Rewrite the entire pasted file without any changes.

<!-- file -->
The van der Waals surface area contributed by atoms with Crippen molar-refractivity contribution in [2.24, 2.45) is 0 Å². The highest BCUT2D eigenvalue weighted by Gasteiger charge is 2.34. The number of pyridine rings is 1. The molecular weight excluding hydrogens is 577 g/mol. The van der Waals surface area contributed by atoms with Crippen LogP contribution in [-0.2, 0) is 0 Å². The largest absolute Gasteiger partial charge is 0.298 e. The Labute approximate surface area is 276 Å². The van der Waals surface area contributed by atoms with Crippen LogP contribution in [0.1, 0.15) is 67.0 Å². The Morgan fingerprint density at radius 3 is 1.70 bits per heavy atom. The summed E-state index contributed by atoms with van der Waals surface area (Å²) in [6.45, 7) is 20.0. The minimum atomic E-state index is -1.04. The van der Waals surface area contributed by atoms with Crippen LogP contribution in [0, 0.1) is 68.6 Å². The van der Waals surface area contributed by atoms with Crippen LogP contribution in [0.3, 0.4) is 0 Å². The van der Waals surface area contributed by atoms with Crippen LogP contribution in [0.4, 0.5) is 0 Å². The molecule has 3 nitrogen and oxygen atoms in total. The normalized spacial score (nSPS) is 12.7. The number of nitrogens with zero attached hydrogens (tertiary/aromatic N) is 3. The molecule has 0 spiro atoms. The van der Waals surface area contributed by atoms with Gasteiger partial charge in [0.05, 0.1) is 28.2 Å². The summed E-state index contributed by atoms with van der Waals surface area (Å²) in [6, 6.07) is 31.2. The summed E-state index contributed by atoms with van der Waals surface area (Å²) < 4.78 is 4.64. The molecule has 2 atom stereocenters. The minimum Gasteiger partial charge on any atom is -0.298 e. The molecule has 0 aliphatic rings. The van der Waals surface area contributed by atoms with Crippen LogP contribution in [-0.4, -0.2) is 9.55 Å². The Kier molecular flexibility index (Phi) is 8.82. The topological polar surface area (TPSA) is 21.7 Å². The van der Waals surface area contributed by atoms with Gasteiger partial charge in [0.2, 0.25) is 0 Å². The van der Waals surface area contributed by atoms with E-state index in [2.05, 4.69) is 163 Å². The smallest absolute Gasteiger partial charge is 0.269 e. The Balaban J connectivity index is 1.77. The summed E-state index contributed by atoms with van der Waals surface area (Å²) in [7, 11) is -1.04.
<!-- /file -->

The van der Waals surface area contributed by atoms with Crippen molar-refractivity contribution in [2.24, 2.45) is 0 Å². The highest BCUT2D eigenvalue weighted by Gasteiger charge is 2.34. The number of pyridine rings is 1. The molecular weight excluding hydrogens is 577 g/mol. The van der Waals surface area contributed by atoms with Crippen LogP contribution in [-0.2, 0) is 0 Å². The largest absolute Gasteiger partial charge is 0.298 e. The Labute approximate surface area is 276 Å². The van der Waals surface area contributed by atoms with Crippen LogP contribution in [0.1, 0.15) is 67.0 Å². The Morgan fingerprint density at radius 3 is 1.70 bits per heavy atom. The summed E-state index contributed by atoms with van der Waals surface area (Å²) in [6.45, 7) is 20.0. The minimum atomic E-state index is -1.04. The van der Waals surface area contributed by atoms with Crippen LogP contribution in [0, 0.1) is 68.6 Å². The van der Waals surface area contributed by atoms with Crippen LogP contribution in [0.3, 0.4) is 0 Å². The van der Waals surface area contributed by atoms with Crippen LogP contribution in [0.4, 0.5) is 0 Å². The molecule has 3 nitrogen and oxygen atoms in total. The normalized spacial score (nSPS) is 12.7. The number of nitrogens with zero attached hydrogens (tertiary/aromatic N) is 3. The molecule has 0 spiro atoms. The van der Waals surface area contributed by atoms with Gasteiger partial charge in [0.05, 0.1) is 28.2 Å². The summed E-state index contributed by atoms with van der Waals surface area (Å²) in [6, 6.07) is 31.2. The summed E-state index contributed by atoms with van der Waals surface area (Å²) < 4.78 is 4.64. The molecule has 2 atom stereocenters. The minimum Gasteiger partial charge on any atom is -0.298 e. The molecule has 0 aliphatic rings. The van der Waals surface area contributed by atoms with Crippen LogP contribution in [-0.4, -0.2) is 9.55 Å². The Kier molecular flexibility index (Phi) is 8.82. The topological polar surface area (TPSA) is 21.7 Å². The van der Waals surface area contributed by atoms with Gasteiger partial charge in [0.2, 0.25) is 0 Å². The van der Waals surface area contributed by atoms with E-state index in [2.05, 4.69) is 163 Å². The smallest absolute Gasteiger partial charge is 0.269 e. The Balaban J connectivity index is 1.77. The summed E-state index contributed by atoms with van der Waals surface area (Å²) in [7, 11) is -1.04.